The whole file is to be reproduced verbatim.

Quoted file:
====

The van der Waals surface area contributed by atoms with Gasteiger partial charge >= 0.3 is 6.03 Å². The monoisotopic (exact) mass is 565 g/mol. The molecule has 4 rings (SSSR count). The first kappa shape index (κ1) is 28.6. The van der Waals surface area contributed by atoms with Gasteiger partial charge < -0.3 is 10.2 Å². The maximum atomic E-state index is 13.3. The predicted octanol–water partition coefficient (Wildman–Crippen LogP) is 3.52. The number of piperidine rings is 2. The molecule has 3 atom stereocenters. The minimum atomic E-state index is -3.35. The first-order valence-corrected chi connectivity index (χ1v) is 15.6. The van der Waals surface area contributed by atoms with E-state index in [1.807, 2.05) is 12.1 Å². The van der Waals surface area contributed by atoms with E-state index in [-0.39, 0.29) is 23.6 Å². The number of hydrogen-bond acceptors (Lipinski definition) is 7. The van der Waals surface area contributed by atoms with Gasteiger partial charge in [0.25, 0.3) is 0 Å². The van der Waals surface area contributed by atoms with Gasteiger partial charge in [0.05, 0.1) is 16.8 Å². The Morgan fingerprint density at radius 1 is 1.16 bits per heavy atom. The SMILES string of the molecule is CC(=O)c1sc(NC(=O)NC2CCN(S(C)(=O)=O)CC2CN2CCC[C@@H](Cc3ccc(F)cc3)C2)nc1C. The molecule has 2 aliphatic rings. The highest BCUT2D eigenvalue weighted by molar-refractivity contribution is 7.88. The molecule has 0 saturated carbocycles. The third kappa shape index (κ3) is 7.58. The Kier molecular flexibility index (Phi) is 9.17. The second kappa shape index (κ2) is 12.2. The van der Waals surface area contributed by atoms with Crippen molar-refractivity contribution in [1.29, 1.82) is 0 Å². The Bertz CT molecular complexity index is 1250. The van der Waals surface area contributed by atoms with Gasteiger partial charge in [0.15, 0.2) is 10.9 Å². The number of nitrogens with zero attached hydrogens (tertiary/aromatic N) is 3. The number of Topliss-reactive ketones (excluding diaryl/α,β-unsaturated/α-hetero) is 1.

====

The van der Waals surface area contributed by atoms with Gasteiger partial charge >= 0.3 is 6.03 Å². The monoisotopic (exact) mass is 565 g/mol. The molecule has 4 rings (SSSR count). The first kappa shape index (κ1) is 28.6. The van der Waals surface area contributed by atoms with Gasteiger partial charge < -0.3 is 10.2 Å². The maximum atomic E-state index is 13.3. The predicted octanol–water partition coefficient (Wildman–Crippen LogP) is 3.52. The number of piperidine rings is 2. The molecule has 3 atom stereocenters. The minimum atomic E-state index is -3.35. The first-order valence-corrected chi connectivity index (χ1v) is 15.6. The van der Waals surface area contributed by atoms with E-state index in [1.807, 2.05) is 12.1 Å². The van der Waals surface area contributed by atoms with E-state index in [-0.39, 0.29) is 23.6 Å². The number of hydrogen-bond acceptors (Lipinski definition) is 7. The van der Waals surface area contributed by atoms with Gasteiger partial charge in [0.25, 0.3) is 0 Å². The van der Waals surface area contributed by atoms with Gasteiger partial charge in [0.05, 0.1) is 16.8 Å². The Morgan fingerprint density at radius 1 is 1.16 bits per heavy atom. The SMILES string of the molecule is CC(=O)c1sc(NC(=O)NC2CCN(S(C)(=O)=O)CC2CN2CCC[C@@H](Cc3ccc(F)cc3)C2)nc1C. The molecule has 2 aliphatic rings. The highest BCUT2D eigenvalue weighted by molar-refractivity contribution is 7.88. The molecule has 0 saturated carbocycles. The third kappa shape index (κ3) is 7.58. The Kier molecular flexibility index (Phi) is 9.17. The second kappa shape index (κ2) is 12.2. The van der Waals surface area contributed by atoms with Crippen molar-refractivity contribution in [1.29, 1.82) is 0 Å². The Bertz CT molecular complexity index is 1250. The van der Waals surface area contributed by atoms with Gasteiger partial charge in [0.15, 0.2) is 10.9 Å². The number of nitrogens with zero attached hydrogens (tertiary/aromatic N) is 3. The number of Topliss-reactive ketones (excluding diaryl/α,β-unsaturated/α-hetero) is 1.